“What the hell was that?” he muttered under his breath.
As if in response, another bump came from below the raft, this time nearly knocking him into the water. Corson brought his feet back over bound wooden poles, looking down to see what was beneath him.
In the next instant, he found himself flying through the air. Beneath him, the raft had splintered into a million pieces. A hiss followed by a loud roar followed Corson upwards, causing him to shriek in fear. He looked down just in time to see what appeared to be a giant set of antlers attached to an impossibly large set of jaws.
Before he could makes any sense out of what his eyes were seeing, Corson crashed back down into the water. He quickly forced himself up to the surface, where a long, snaking mass was rushing in his direction. Corson swore and began swimming towards the shore. He only managed to get a few feet away before a set of sharp teeth clamped down around his right leg. In one swift motion, he was jerked through the air and tossed back towards the middle of the lake.
Corson bobbed up to the surface more slowly this time, the place where his leg had been bitten now bleeding profusely. As his vision faded and his head swirled, one word kept repeating itself over and over again in his head.
He hadn’t even considered the first possibility that popped into his head because of how ridiculous it was. People always spoke about the legendary monster of Lake Champlain as if it were a joke rather than a something that could actually exist. Sightings of the creature had been reported for centuries, but all they ever ended up being were large pieces of driftwood or tourists with terrible Photoshop skills. Now, however, the enormous serpent was headed back in his direction, cresting out of the water as it got closer.
“How has no one ever seen this?” Corson thought as he struggled to keep his eyes open.
When the creature was close, it reared up out of the lake and curled its neck back. The antlers on its long, narrow head made the serpent appear to be a complete abomination of nature. Nothing that looked like that existed. Nothing that looked like that should exist. As it peered down at Corson and cocked its nightmarish head to one side, however, he finally understood why no one had ever seen it…and why no one ever would.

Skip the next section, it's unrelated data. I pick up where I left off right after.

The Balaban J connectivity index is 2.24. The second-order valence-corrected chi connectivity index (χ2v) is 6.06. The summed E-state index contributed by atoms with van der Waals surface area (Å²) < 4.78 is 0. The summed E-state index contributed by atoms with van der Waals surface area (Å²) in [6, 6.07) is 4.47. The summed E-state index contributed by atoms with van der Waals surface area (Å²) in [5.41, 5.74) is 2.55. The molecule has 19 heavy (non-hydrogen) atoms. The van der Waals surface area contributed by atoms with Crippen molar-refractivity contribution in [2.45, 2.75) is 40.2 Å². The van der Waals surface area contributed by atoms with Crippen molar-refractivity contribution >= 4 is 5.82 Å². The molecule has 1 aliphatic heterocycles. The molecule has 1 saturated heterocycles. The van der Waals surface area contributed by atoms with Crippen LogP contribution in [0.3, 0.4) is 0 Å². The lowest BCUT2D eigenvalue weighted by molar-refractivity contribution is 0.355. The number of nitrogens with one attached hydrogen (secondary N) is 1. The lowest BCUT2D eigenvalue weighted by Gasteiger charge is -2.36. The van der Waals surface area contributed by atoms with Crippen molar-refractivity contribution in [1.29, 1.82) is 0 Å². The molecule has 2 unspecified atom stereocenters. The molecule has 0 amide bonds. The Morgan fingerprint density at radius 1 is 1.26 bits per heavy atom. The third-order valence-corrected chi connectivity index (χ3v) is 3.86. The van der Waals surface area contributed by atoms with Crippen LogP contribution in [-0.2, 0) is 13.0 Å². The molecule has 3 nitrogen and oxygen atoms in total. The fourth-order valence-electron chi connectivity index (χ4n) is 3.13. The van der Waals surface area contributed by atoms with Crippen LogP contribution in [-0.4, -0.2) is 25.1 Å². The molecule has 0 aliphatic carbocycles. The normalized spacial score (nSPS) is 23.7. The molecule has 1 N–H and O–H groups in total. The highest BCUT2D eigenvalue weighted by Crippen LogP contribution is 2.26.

Champ’s eyes glowed red in the night, burning through his struggling vision right to his very soul. A pain overtook him like he’d never experienced before. It wasn’t one of bones breaking for flesh splitting, though. This was his very life being extinguished.
Corson’s body went rigid as the creature’s head moved in closer to his. He felt everything disappearing; his memories, his identity, even his will to live. Champ pulled back for a moment, giving him a brief respite from the cold nothingness that had permeated through his entire being. The sliver of peace he’d felt was then quickly interrupted by a terrible roar, the creature’s jaws opening so far that it looked as if they might come unhinged.
A second later, Champ snapped forward, biting down over the lifeless mass of flesh and bone that was drifting in front of him. The creature then coiled once above the water before silently diving back into the depths of Lake Champlain.
An hour later, a single large piece of driftwood floated to the lake’s surface, adding a calm coda to the frantic murder that had taken place such a short time ago. Back in New York, Abbatiello’s organization would find that they were in possession of files and records on a man who never even existed. The only natural evidence of what occurred that night on the lake was an object that now floated aimlessly in the moonlight.
Nick Nafpliotis is a music teacher and writer from Charleston, South Carolina. During the day, he instructs students from the ages of 11-14 on how to play band instruments. At night, he writes about weird crime, bizarre history, pop culture, and humorous classroom experiences on his blog, RamblingBeachCat.com. He is a television, novel, and comic book reviewer for AdventuresinPoorTaste.com. His work has appeared at the T. Gene Davis Speculative Fiction Blog, in the Horror in Bloom Anthology, at Voluted Tales, and in Nebula Rift. You can follow him on Twitter, where he brings shame to his family on a daily basis.